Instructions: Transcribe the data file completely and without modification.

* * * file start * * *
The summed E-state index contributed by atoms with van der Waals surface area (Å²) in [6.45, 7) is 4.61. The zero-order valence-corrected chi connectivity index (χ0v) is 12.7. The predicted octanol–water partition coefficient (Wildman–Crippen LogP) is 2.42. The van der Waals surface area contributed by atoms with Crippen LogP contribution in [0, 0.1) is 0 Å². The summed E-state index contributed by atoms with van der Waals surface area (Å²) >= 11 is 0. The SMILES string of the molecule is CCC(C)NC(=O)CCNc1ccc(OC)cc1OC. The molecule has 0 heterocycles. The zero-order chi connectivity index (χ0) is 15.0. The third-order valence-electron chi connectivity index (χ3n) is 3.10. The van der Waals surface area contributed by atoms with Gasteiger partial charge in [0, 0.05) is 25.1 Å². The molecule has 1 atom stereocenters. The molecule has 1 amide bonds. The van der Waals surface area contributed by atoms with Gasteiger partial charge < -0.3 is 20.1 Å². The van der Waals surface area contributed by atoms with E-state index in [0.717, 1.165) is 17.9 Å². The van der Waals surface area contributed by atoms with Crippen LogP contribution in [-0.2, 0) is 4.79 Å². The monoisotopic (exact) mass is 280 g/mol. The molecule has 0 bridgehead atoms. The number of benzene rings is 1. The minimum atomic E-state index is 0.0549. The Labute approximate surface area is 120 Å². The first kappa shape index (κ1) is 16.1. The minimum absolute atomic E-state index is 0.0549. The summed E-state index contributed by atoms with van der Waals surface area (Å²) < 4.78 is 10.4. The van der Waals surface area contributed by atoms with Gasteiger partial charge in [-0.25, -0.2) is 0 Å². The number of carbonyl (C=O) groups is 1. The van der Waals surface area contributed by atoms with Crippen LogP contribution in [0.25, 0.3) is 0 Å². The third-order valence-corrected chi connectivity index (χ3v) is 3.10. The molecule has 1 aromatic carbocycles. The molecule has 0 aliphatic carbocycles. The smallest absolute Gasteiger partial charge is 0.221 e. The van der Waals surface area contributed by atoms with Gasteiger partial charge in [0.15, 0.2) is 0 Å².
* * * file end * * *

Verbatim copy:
The summed E-state index contributed by atoms with van der Waals surface area (Å²) in [6.45, 7) is 4.61. The zero-order valence-corrected chi connectivity index (χ0v) is 12.7. The predicted octanol–water partition coefficient (Wildman–Crippen LogP) is 2.42. The van der Waals surface area contributed by atoms with Crippen LogP contribution in [0, 0.1) is 0 Å². The summed E-state index contributed by atoms with van der Waals surface area (Å²) >= 11 is 0. The SMILES string of the molecule is CCC(C)NC(=O)CCNc1ccc(OC)cc1OC. The molecule has 0 heterocycles. The zero-order chi connectivity index (χ0) is 15.0. The third-order valence-electron chi connectivity index (χ3n) is 3.10. The van der Waals surface area contributed by atoms with Gasteiger partial charge in [0, 0.05) is 25.1 Å². The molecule has 1 atom stereocenters. The molecule has 1 amide bonds. The van der Waals surface area contributed by atoms with Gasteiger partial charge < -0.3 is 20.1 Å². The van der Waals surface area contributed by atoms with E-state index in [0.717, 1.165) is 17.9 Å². The van der Waals surface area contributed by atoms with Crippen LogP contribution in [-0.2, 0) is 4.79 Å². The monoisotopic (exact) mass is 280 g/mol. The molecule has 0 bridgehead atoms. The number of benzene rings is 1. The minimum atomic E-state index is 0.0549. The Labute approximate surface area is 120 Å². The first kappa shape index (κ1) is 16.1. The minimum absolute atomic E-state index is 0.0549. The summed E-state index contributed by atoms with van der Waals surface area (Å²) < 4.78 is 10.4. The van der Waals surface area contributed by atoms with Gasteiger partial charge in [-0.25, -0.2) is 0 Å². The number of carbonyl (C=O) groups is 1. The van der Waals surface area contributed by atoms with Crippen LogP contribution in [0.25, 0.3) is 0 Å². The third-order valence-corrected chi connectivity index (χ3v) is 3.10. The molecule has 1 aromatic carbocycles. The molecule has 0 aliphatic carbocycles. The smallest absolute Gasteiger partial charge is 0.221 e. The van der Waals surface area contributed by atoms with Gasteiger partial charge in [0.15, 0.2) is 0 Å².